Kite is charging ahead in Europe with a clinical trial and marketing authorization application as Novartis leads in the American CAR-T race.

Novartis has claimed the position as the frontrunner in the CAR-T race, having just earned the unanimous recommendation of the FDA for the approval of CTL019, christened tisagenlecleucel. However, its lead is far from decisive: the American biotech, Kite Pharma, is hot on the heels of the Swiss pharma, and now it’s encroaching on Novartis’ territory with a clinical trial and market approval application in Europe.

Kite announced yesterday that the first patient has been dosed with its lead CAR-T candidate, axicabtagene ciloleucel, in a European safety expansion of its ZUMA-1 trial for various lymphomas. It’s hardly exciting news, but the company seems intent on making a lot of noise about its activities on the continent: Last week, it submitted a marketing authorization application to the EMA.

This application is the first for a CAR-T therapy in Europe. Novartis has yet to make its approach, despite Europe being its home turf, but the pharma plans to do so later this year.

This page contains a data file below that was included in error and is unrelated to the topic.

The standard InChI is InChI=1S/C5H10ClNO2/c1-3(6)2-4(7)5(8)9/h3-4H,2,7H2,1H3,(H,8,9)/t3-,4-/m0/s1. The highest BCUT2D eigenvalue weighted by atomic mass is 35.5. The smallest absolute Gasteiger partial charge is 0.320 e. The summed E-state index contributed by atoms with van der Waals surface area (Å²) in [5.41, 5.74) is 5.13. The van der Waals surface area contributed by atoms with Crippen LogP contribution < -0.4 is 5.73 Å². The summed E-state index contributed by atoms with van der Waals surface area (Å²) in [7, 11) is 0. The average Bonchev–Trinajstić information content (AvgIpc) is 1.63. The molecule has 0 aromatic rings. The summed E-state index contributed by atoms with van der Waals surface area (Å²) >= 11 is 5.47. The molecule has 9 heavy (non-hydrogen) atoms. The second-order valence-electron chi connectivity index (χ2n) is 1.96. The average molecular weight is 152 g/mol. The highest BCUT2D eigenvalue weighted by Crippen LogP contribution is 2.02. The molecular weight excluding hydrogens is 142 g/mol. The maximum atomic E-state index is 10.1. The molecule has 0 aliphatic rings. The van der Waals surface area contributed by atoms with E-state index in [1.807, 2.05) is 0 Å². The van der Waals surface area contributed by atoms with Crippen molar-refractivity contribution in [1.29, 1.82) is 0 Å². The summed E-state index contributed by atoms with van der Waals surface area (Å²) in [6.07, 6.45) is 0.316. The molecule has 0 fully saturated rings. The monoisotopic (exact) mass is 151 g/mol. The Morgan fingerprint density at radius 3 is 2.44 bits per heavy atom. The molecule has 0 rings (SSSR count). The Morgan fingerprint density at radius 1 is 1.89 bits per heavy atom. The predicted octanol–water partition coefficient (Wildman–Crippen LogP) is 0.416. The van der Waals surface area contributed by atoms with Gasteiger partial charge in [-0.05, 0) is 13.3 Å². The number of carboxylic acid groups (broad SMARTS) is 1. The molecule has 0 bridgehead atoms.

car-t-kite-europe

Statement from Kite on Novartis’ FDA hearing, which was the first of its kind for CAR-T therapies.

The EMA granted Kite PRIME designation for the treatment of refractory diffuse large B-cell lymphoma (DLBCL) after it received Breakthrough Therapy Designation from the FDA. Despite this regulatory love and a response rate comparable to that of Novartis’ drug, Kite has run into a number of patient deaths from neurotoxicity that have slowed its progress.

For Juno, this meant the end of the road — the company jettisoned its program earlier this year — but Kite is carrying on. Perhaps as Novartis seizes the American market, Kite can prove itself on its European counterpart.


Image via Zurijeta / shutterstock.com ; Kite Pharma / LinkedIn

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